Any relational database gurus here (schema question)?

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Lord Devil    124
Hello! I am currently designing a database schema for a somehow turn based online game. The last few days I made myself familiar with the different approaches to database design, normalization etc. ! However I am still not really satisfied with what I came up even though I guess from a technically standpoint with relational databases its correct. But maybe you can give me some advices if this DB design is right or how I could make it better or what did I miss etc. This is the basic layout of my database (I have shorted it now and removed all the different attributes of the tables, to just give an insight on the relations). Database structures PDF To explain this shortly: I have tables for the ItemData (this is just where all the base statistics of the different components are stored - I decided to put them also in the database to have an all in one place to fiddle with item attributes... - basically those will just be loaded upon server start and kept in memory). But my focus now is on the GameData tables, which can be seen in my attached pdf. My question here is: A player can buy different components like Hulls, Primary & Secondary Weapons, Engines, Shield Generatores... those GameData tables will hold all the attributes of players components infos, like damage taken, modifiers to base stats due to upgrades etc. etc. So as you can see I have created a Player Table which holds the: PlayerID AccountID (I don't go into detail here because I am pretty sure, account, subscription data etc. is stored correclty ;) ) UserName, CreationDate... additional attribs... Then there are the different components like Hulls, Primary Weapons, SecondaryWeapons, Engines, ShieldGenerators... as you can see all those tables have the PlayerID so I know which Players owns which Components. If a player now builds a ship the ship needs to reference to the components used. Since we only have 1:1 and 1:N relations here -> Hull is 1:1 because each ship can only be of one type of hull. However each ship can hold more than just 1 primary weapon, engine, secondary weapon etc. So what I basically did is putting the ShipID into the components tables to create a 1:n relation back to the ship. Now exactly thats where I am not really sure... As you see the hull is a special case, I mean I could even put the Hull table with its attribs into the Ships table because well its 1:1 anyway, but I guess its better to store it in a different table like all the other components? Or should I use a ShipID column in the Hulls table too, like in the other components tables to make it more consistent? Since my native language is German, I really hope I could explain to you what my problem is and that you can tell me if the schema is fine as it is or if I am on the wrong way? Thanks in advance, kind regards, LD UPDATE: Oh and just for your info -> in the different component tables the ShipID could also be null, because a player can have components but did not assemble them to a ship yet. In this case I guess ShipID would just be null. [Edited by - Lord Devil on May 4, 2009 6:10:24 AM]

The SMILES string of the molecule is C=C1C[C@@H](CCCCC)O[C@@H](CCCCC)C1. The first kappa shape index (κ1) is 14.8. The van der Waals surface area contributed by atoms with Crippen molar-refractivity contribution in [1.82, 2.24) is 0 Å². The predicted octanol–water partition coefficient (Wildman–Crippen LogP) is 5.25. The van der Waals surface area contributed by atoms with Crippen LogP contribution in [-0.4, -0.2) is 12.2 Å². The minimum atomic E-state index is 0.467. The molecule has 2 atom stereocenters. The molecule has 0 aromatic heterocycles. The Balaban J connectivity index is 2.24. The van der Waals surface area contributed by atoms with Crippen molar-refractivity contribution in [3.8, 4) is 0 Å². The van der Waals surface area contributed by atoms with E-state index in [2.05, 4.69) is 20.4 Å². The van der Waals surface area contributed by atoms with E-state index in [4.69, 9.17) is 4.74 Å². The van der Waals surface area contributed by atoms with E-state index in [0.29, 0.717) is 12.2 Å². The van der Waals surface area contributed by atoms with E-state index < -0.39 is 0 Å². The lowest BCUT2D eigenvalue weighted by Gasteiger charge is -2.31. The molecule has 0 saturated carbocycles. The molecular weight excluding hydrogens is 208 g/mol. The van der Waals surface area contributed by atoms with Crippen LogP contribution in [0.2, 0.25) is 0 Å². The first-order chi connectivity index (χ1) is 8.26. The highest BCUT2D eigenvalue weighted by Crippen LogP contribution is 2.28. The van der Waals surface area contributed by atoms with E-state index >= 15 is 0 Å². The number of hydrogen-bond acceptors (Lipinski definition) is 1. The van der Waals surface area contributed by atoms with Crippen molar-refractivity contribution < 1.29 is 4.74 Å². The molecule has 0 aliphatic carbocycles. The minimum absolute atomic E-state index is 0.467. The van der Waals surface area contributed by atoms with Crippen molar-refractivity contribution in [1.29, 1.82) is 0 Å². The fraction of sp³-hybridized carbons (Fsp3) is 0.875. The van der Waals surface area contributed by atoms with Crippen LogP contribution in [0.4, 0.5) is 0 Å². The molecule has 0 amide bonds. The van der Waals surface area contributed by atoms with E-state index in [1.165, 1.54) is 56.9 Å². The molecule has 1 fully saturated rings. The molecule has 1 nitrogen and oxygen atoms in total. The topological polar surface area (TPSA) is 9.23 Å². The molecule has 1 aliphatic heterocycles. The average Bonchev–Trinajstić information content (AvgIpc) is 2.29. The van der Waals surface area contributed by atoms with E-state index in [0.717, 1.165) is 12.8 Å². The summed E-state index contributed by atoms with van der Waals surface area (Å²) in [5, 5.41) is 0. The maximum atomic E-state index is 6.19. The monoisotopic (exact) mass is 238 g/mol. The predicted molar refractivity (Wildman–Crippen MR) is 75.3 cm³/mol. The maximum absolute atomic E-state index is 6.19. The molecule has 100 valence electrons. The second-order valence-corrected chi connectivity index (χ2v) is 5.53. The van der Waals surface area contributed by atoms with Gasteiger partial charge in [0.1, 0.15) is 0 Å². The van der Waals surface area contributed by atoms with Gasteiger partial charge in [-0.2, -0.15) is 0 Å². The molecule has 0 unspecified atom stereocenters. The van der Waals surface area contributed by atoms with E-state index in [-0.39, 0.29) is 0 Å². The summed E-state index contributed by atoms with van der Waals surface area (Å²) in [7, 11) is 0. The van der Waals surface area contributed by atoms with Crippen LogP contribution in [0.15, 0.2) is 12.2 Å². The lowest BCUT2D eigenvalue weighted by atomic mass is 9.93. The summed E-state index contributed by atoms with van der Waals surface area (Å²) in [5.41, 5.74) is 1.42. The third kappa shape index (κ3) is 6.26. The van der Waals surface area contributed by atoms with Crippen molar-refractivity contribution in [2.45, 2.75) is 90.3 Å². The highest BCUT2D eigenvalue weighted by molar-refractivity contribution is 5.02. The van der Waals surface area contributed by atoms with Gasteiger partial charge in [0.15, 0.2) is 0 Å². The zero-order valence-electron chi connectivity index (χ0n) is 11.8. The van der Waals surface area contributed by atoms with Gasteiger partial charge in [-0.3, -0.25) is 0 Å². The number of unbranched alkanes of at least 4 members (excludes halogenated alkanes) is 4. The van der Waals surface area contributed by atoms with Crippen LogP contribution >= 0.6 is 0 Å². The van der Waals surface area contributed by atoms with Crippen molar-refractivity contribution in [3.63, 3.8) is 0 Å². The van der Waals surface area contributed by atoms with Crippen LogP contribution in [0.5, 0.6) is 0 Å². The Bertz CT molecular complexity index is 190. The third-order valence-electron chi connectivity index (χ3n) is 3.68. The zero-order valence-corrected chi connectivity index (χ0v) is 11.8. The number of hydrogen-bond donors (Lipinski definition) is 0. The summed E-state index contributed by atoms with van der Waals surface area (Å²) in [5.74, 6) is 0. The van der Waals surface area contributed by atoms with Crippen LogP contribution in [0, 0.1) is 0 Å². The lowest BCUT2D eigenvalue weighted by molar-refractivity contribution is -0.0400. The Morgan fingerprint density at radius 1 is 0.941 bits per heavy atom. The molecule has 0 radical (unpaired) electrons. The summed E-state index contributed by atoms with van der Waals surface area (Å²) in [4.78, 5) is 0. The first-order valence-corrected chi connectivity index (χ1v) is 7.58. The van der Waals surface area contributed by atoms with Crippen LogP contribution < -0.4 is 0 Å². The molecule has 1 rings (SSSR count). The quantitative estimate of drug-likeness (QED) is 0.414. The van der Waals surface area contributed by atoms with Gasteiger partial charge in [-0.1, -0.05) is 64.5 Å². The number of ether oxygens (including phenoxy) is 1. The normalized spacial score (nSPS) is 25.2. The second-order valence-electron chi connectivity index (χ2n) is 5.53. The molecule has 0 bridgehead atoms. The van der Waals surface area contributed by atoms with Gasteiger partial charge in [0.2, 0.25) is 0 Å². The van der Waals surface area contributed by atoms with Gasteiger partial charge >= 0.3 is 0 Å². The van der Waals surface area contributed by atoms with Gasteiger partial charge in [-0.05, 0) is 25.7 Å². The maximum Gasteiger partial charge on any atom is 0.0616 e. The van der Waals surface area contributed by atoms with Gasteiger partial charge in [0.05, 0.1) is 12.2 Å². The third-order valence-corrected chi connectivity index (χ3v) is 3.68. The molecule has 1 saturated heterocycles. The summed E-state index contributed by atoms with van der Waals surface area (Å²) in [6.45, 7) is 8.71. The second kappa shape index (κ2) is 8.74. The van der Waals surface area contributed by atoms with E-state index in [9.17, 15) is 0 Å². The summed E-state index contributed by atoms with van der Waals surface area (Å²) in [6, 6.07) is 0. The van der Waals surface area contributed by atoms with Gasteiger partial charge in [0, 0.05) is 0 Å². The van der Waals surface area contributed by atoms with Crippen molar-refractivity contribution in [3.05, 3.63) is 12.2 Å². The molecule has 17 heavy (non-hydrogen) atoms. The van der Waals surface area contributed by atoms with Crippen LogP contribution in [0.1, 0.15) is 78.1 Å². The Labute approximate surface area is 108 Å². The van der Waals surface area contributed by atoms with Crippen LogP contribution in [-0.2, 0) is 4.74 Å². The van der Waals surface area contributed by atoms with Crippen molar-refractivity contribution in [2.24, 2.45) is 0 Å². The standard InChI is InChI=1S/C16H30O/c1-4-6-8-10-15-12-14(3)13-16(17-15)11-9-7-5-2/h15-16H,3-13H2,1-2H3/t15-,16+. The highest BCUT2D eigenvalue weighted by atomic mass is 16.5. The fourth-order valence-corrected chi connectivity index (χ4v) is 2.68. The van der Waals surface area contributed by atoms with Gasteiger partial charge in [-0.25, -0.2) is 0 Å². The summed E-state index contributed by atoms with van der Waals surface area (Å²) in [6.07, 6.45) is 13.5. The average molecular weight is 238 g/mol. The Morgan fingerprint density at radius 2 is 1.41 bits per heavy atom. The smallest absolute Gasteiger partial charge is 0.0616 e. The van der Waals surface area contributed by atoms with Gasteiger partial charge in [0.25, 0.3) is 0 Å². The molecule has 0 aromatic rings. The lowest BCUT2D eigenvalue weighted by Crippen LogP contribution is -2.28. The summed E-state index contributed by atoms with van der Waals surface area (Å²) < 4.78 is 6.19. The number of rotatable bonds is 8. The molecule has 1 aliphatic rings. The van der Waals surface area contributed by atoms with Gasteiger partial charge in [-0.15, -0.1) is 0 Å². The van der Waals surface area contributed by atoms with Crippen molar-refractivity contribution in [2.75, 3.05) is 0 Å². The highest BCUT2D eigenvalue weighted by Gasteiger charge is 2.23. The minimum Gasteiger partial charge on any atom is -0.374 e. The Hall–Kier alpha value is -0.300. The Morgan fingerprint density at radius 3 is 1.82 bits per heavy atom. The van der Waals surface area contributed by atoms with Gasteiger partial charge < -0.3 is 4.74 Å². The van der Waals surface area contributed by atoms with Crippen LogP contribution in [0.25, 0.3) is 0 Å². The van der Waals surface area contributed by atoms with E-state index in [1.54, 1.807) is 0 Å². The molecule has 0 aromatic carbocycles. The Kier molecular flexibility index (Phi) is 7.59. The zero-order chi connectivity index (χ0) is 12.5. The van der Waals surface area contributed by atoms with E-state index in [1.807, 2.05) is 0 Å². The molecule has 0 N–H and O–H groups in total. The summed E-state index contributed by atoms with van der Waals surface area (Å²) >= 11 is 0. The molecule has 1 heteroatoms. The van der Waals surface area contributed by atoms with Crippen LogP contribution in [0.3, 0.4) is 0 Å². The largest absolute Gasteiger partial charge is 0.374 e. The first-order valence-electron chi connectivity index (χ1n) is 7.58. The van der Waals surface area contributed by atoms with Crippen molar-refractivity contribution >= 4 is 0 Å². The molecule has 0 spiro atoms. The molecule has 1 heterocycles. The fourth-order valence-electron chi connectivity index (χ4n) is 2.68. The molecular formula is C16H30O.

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taliesinnz    231
I would do things a different way to you.

The most easy way I can think of ( not they way I would use)

I would split the database into two distinct sections. First of there would be a Definition (I prefix these with d ) section which are things which are common through every use, and then the Game section where things change.

For anything which the player can only have one of at a time,

dShips
-----
ID int auto increment primary key
Name char(20)
Cargo Space ...
Size ...
Crew ...
Cost ...
...

Hulls
-----
ID int auto increment primary Key
name char(20)
Cost ...
Hull Strength ...

Player
-------